This is a bit like the Champions League of Tudor-era detective novels, not because it’s particularly top level (the storyline isn’t overly convincing, and Robyn Young’s books about the Crusades were much better generally) but because it features lots of big names from various different countries 🙂 . Whilst it’s not one of the author’s best books, it’s much better than Sons of the Blood, to which it’s the sequel, and it’s worth reading for the cast list alone.
Our hero, Jack Wynter, finds himself in Florence, where he’s taken into the household of Lorenzo de Medici, gets to know the entire Medici family, meets up with Amerigo Vespucci, and rescues the future Ottoman Sultan Dzem. Dzem – as we know from watching The Borgias 🙂 – would almost certainly have been in Rome, not Florence, but Robyn Young, unlike certain other authors, does clearly explain in an afterword where and why she’s taken slight liberties with history. Meanwhile, Jack’s baddie half-brother, Harry Vaughan, is dispatched by Henry VII as an ambassador to the court of Ferdinand and Isabella, but accidentally volunteers to join their Reconquista army, fighting alongside Edward Woodville, who did actually join the army deliberately, and considering killing Christopher Columbus but not going through with it.
I didn’t particularly enjoy Sons of the Blood, because there was way too much gratuitous violence and it included a ridiculously implausible Princes in the Tower escape plot, but this one was much better, and hopefully the third book in the trilogy will be too.
The basic idea is that Jack and Harry’s late father had a map which showed the way to what was to become known as the New World, and that he was involved in a secret society which wanted all religions to work together. It’s not entirely clear what the two things have to do with each other, and a lot of other things aren’t entirely clear either, but presumably all the loose ends will be tied up in the third book. This book’s quite disjointed, with Harry’s unintended adventures at the Siege of Loja, Jack’s romance with a girl in Florence, and frequent references to the Princes in the Tower not seeming to have very much to do either with the basic idea or each other, but it’s worth reading for the brilliant descriptions of both Renaissance-era Florence and Reconquista-era Andalusia, and for all the big names we meet along the way.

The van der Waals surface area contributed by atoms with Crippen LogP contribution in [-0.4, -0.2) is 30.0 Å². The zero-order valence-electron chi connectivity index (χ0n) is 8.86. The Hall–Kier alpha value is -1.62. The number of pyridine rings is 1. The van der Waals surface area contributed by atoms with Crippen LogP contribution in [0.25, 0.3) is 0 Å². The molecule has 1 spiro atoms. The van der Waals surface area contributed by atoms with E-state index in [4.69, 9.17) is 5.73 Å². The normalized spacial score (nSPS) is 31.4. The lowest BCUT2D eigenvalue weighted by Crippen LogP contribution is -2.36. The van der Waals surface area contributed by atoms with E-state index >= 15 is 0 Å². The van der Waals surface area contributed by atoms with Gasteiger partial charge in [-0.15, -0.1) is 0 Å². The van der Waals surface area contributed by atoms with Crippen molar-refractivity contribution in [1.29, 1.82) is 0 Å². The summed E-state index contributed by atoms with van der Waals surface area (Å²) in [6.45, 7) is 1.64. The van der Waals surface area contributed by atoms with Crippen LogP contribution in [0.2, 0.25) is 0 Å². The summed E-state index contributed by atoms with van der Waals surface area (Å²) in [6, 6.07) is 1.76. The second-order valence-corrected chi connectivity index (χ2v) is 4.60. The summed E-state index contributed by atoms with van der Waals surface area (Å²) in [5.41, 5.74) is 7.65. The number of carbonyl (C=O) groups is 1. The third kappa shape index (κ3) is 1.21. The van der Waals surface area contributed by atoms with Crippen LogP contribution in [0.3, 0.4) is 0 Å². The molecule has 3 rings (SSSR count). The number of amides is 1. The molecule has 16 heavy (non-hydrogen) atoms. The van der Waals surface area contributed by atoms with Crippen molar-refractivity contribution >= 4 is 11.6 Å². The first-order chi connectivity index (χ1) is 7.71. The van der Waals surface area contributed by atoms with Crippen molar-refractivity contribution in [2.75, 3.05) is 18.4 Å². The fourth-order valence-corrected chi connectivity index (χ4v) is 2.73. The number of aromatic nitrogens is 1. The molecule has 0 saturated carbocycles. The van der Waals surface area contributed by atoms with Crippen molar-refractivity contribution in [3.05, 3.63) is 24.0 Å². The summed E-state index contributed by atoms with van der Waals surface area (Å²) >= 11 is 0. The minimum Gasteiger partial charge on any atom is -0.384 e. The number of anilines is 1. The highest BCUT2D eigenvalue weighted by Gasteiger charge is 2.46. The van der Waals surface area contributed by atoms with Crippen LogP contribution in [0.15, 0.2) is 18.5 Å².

Incidentally, I could have lived without the Reconquista being made to sound so heroic – the destruction of the great Islamic and Jewish cultures of the Iberian peninsula was a tragedy – but, OK, we’re meant to be seeing it through the eyes of 15th century Christians.
This is definitely a distinct improvement on Sons of the Blood. Even so, Robyn Young’s brilliant books on the Crusades, the Templars and Robert the Bruce, straight historical novels rather than having quite so much about Dan Brown about them, were much, much better; but, as I’ve said, it’s worth reading because it’s got some of the biggest names in early modern European history all in the same book. And that rarely happens. The Renaissance, the Reconquista and the Voyages of Discovery all tend to be taught separately at school, and books usually reflect that. So this makes an interesting change.